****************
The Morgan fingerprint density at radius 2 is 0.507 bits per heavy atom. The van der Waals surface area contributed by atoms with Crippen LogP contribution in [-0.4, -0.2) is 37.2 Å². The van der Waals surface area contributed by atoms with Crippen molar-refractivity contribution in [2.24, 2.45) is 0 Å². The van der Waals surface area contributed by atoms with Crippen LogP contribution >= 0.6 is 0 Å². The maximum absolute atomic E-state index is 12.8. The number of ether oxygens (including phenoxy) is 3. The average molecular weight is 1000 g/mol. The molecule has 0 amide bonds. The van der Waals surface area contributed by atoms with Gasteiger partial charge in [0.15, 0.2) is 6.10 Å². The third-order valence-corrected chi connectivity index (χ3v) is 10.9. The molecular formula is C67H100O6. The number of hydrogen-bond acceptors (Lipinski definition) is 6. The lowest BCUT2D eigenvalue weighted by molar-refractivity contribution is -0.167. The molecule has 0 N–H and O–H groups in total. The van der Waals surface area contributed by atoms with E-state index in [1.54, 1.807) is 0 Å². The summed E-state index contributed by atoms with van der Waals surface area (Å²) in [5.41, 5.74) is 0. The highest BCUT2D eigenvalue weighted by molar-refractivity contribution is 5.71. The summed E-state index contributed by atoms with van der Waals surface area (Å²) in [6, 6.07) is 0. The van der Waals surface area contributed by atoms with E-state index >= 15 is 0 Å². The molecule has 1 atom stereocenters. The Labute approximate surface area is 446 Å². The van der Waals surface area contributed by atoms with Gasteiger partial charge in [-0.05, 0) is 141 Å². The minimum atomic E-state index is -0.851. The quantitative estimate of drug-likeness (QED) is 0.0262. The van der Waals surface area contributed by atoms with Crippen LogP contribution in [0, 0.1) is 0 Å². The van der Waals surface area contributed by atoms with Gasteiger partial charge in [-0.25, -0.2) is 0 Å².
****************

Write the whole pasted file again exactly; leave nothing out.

The Morgan fingerprint density at radius 2 is 0.507 bits per heavy atom. The van der Waals surface area contributed by atoms with Crippen LogP contribution in [-0.4, -0.2) is 37.2 Å². The van der Waals surface area contributed by atoms with Crippen molar-refractivity contribution in [2.24, 2.45) is 0 Å². The van der Waals surface area contributed by atoms with Crippen LogP contribution >= 0.6 is 0 Å². The maximum absolute atomic E-state index is 12.8. The number of ether oxygens (including phenoxy) is 3. The average molecular weight is 1000 g/mol. The molecule has 0 amide bonds. The van der Waals surface area contributed by atoms with Gasteiger partial charge in [0.15, 0.2) is 6.10 Å². The third-order valence-corrected chi connectivity index (χ3v) is 10.9. The molecular formula is C67H100O6. The number of hydrogen-bond acceptors (Lipinski definition) is 6. The lowest BCUT2D eigenvalue weighted by molar-refractivity contribution is -0.167. The molecule has 0 N–H and O–H groups in total. The van der Waals surface area contributed by atoms with E-state index in [1.54, 1.807) is 0 Å². The summed E-state index contributed by atoms with van der Waals surface area (Å²) in [5.41, 5.74) is 0. The highest BCUT2D eigenvalue weighted by molar-refractivity contribution is 5.71. The summed E-state index contributed by atoms with van der Waals surface area (Å²) in [6, 6.07) is 0. The van der Waals surface area contributed by atoms with E-state index >= 15 is 0 Å². The molecule has 1 atom stereocenters. The Labute approximate surface area is 446 Å². The van der Waals surface area contributed by atoms with Gasteiger partial charge in [-0.05, 0) is 141 Å². The minimum atomic E-state index is -0.851. The quantitative estimate of drug-likeness (QED) is 0.0262. The van der Waals surface area contributed by atoms with Crippen LogP contribution in [0, 0.1) is 0 Å². The van der Waals surface area contributed by atoms with Gasteiger partial charge in [-0.25, -0.2) is 0 Å².